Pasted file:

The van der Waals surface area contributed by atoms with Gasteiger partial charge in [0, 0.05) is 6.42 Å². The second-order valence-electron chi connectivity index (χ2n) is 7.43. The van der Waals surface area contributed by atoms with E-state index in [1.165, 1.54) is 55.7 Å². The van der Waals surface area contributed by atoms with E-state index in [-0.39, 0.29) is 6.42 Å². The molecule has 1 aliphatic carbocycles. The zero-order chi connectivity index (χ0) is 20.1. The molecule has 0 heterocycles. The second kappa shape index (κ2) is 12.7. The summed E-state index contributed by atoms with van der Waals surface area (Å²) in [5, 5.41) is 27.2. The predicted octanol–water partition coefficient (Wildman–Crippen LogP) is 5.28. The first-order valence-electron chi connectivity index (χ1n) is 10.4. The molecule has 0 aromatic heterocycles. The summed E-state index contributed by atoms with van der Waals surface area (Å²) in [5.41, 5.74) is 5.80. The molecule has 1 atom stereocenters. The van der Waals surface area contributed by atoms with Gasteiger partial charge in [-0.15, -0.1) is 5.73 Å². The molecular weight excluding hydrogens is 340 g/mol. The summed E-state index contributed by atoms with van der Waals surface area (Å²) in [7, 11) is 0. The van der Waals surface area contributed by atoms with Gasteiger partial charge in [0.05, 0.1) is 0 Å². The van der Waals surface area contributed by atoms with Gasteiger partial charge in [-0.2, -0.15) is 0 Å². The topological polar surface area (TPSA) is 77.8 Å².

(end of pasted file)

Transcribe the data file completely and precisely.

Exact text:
The van der Waals surface area contributed by atoms with Gasteiger partial charge in [0, 0.05) is 6.42 Å². The second-order valence-electron chi connectivity index (χ2n) is 7.43. The van der Waals surface area contributed by atoms with E-state index in [1.165, 1.54) is 55.7 Å². The van der Waals surface area contributed by atoms with E-state index in [-0.39, 0.29) is 6.42 Å². The molecule has 1 aliphatic carbocycles. The zero-order chi connectivity index (χ0) is 20.1. The molecule has 0 heterocycles. The second kappa shape index (κ2) is 12.7. The summed E-state index contributed by atoms with van der Waals surface area (Å²) in [5, 5.41) is 27.2. The predicted octanol–water partition coefficient (Wildman–Crippen LogP) is 5.28. The first-order valence-electron chi connectivity index (χ1n) is 10.4. The molecule has 0 aromatic heterocycles. The summed E-state index contributed by atoms with van der Waals surface area (Å²) in [5.41, 5.74) is 5.80. The molecule has 1 atom stereocenters. The van der Waals surface area contributed by atoms with Gasteiger partial charge in [-0.15, -0.1) is 5.73 Å². The molecular weight excluding hydrogens is 340 g/mol. The summed E-state index contributed by atoms with van der Waals surface area (Å²) in [7, 11) is 0. The van der Waals surface area contributed by atoms with Gasteiger partial charge in [0.05, 0.1) is 0 Å². The van der Waals surface area contributed by atoms with Gasteiger partial charge in [-0.2, -0.15) is 0 Å². The topological polar surface area (TPSA) is 77.8 Å².